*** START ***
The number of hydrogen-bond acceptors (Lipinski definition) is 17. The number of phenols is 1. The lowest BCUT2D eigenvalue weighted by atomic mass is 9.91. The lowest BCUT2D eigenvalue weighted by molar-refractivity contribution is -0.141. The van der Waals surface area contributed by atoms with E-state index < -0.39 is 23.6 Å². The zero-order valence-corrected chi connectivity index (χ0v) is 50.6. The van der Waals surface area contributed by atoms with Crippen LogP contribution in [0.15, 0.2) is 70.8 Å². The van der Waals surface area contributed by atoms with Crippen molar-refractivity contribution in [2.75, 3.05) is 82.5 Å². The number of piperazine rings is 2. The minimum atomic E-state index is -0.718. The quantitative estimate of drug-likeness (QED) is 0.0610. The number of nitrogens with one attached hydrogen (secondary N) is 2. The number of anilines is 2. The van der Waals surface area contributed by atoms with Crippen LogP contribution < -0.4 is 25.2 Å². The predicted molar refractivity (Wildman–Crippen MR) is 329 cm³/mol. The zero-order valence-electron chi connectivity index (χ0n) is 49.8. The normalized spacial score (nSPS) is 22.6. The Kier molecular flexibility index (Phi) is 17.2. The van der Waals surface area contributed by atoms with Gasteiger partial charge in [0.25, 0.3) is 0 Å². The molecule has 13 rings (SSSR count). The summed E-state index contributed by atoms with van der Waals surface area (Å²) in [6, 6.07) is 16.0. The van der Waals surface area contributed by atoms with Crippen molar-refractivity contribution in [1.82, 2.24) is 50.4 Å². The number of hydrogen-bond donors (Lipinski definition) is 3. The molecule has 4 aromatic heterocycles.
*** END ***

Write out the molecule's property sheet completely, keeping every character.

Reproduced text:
The number of hydrogen-bond acceptors (Lipinski definition) is 17. The number of phenols is 1. The lowest BCUT2D eigenvalue weighted by atomic mass is 9.91. The lowest BCUT2D eigenvalue weighted by molar-refractivity contribution is -0.141. The van der Waals surface area contributed by atoms with E-state index < -0.39 is 23.6 Å². The zero-order valence-corrected chi connectivity index (χ0v) is 50.6. The van der Waals surface area contributed by atoms with Crippen LogP contribution in [0.15, 0.2) is 70.8 Å². The van der Waals surface area contributed by atoms with Crippen molar-refractivity contribution in [2.75, 3.05) is 82.5 Å². The number of piperazine rings is 2. The minimum atomic E-state index is -0.718. The quantitative estimate of drug-likeness (QED) is 0.0610. The number of nitrogens with one attached hydrogen (secondary N) is 2. The number of anilines is 2. The van der Waals surface area contributed by atoms with Crippen LogP contribution < -0.4 is 25.2 Å². The predicted molar refractivity (Wildman–Crippen MR) is 329 cm³/mol. The zero-order valence-electron chi connectivity index (χ0n) is 49.8. The normalized spacial score (nSPS) is 22.6. The Kier molecular flexibility index (Phi) is 17.2. The van der Waals surface area contributed by atoms with Gasteiger partial charge in [0.25, 0.3) is 0 Å². The molecule has 13 rings (SSSR count). The summed E-state index contributed by atoms with van der Waals surface area (Å²) in [6, 6.07) is 16.0. The van der Waals surface area contributed by atoms with Crippen molar-refractivity contribution in [1.82, 2.24) is 50.4 Å². The number of hydrogen-bond donors (Lipinski definition) is 3. The molecule has 4 aromatic heterocycles.